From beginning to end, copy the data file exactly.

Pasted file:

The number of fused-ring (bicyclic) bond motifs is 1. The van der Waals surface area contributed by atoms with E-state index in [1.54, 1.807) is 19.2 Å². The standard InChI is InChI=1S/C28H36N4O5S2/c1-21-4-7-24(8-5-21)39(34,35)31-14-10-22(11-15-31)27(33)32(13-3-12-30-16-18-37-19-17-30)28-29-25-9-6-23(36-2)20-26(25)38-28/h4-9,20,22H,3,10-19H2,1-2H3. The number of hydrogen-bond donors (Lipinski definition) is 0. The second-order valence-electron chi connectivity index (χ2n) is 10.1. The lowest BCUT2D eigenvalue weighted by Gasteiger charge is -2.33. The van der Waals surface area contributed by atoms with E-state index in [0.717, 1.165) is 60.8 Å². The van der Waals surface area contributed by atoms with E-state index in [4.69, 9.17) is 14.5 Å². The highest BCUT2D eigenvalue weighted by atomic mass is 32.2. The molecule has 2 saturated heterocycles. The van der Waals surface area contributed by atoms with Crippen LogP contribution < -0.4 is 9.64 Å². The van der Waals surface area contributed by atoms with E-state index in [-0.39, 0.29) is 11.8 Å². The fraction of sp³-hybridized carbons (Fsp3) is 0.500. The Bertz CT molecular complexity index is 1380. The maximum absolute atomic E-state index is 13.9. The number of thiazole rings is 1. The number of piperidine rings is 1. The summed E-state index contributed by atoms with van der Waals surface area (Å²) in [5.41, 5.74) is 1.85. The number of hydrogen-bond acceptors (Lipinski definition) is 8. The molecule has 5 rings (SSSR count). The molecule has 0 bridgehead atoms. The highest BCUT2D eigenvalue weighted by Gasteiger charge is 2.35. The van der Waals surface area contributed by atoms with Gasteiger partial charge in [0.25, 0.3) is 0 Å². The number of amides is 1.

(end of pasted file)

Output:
The number of fused-ring (bicyclic) bond motifs is 1. The van der Waals surface area contributed by atoms with E-state index in [1.54, 1.807) is 19.2 Å². The standard InChI is InChI=1S/C28H36N4O5S2/c1-21-4-7-24(8-5-21)39(34,35)31-14-10-22(11-15-31)27(33)32(13-3-12-30-16-18-37-19-17-30)28-29-25-9-6-23(36-2)20-26(25)38-28/h4-9,20,22H,3,10-19H2,1-2H3. The number of hydrogen-bond donors (Lipinski definition) is 0. The second-order valence-electron chi connectivity index (χ2n) is 10.1. The lowest BCUT2D eigenvalue weighted by Gasteiger charge is -2.33. The van der Waals surface area contributed by atoms with E-state index in [0.717, 1.165) is 60.8 Å². The van der Waals surface area contributed by atoms with E-state index in [4.69, 9.17) is 14.5 Å². The highest BCUT2D eigenvalue weighted by atomic mass is 32.2. The molecule has 2 saturated heterocycles. The van der Waals surface area contributed by atoms with Crippen LogP contribution < -0.4 is 9.64 Å². The van der Waals surface area contributed by atoms with E-state index in [-0.39, 0.29) is 11.8 Å². The fraction of sp³-hybridized carbons (Fsp3) is 0.500. The Bertz CT molecular complexity index is 1380. The maximum absolute atomic E-state index is 13.9. The number of thiazole rings is 1. The number of piperidine rings is 1. The summed E-state index contributed by atoms with van der Waals surface area (Å²) in [5.41, 5.74) is 1.85. The number of hydrogen-bond acceptors (Lipinski definition) is 8. The molecule has 5 rings (SSSR count). The molecule has 0 bridgehead atoms. The highest BCUT2D eigenvalue weighted by Gasteiger charge is 2.35. The van der Waals surface area contributed by atoms with Gasteiger partial charge in [0.25, 0.3) is 0 Å². The number of amides is 1.